Head, Toxicology Laboratory, Division of Clinical Chemistry, Victoria General Hospital, Halifax, N.S.
Technologist, Toxicology Laboratory, Victoria General Hospital, Halifax, Nova Scotia
Chief medical examiner, Halifax County, Department of Attorney General, Halifax, Nova Scotia
(Received 6 February 1984; accepted 26 March 1984)
A suicidal poisoning committed by a 61-year-old woman, who ingested an unknown quantity of Killex®, containing in aqueous solution 100 g/L of (2,4-dichlorophenoxy)acetic acid (2,4-D), 50 g/L of mecoprop, and 9 g/L of dicamba as amine salts is described. Quantitation of chlorophenoxy acids was performed by extraction from an acidified mixture and concentration before high performance liquid chromatography analysis. All three herbicides were separated in a phosphate buffer/acetonitrile mixture at 280 nm on a RP-8 column. Concentrations of herbicides found were: in blood—520-mg/L 2,4-D, 530-mg/L mecoprop, and 170-mg/L dicamba; in urine—670-mg/L 2,4-D and 520-mg/L mecoprop; in bile—340-mg/L 2,4-D, 530-mg/L mecoprop, and 140-mg/L dicamba; and in liver—540-mg/Kg 2,4-D, 500-mg/Kg mecoprop, and < 100-mg/Kg dicamba. Liquid chromatography was found to be a reliable method for herbicide quantitation in biological tissues and fluids. The technique offered definite advantages over ultraviolet spectrophotometry and avoids the derivatization requirement for gas chromatography.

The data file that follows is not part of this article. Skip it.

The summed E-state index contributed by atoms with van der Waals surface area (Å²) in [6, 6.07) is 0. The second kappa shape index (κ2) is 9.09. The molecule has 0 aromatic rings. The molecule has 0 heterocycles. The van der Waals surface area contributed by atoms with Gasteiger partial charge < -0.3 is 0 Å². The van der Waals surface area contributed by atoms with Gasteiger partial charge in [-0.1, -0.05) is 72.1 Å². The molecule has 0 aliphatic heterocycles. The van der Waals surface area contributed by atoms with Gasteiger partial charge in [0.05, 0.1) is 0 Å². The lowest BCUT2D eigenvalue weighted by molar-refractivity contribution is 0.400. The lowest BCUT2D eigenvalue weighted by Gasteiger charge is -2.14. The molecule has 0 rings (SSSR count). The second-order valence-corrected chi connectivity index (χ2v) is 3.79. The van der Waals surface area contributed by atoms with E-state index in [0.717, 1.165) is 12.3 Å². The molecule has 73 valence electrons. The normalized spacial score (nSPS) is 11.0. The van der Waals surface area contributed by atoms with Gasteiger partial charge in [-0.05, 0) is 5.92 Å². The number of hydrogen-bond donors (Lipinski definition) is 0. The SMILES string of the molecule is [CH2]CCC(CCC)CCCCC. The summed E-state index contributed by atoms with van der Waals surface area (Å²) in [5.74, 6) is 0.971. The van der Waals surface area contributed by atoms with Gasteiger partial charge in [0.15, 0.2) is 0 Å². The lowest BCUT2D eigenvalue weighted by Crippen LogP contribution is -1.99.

Paper ID: JFS11795J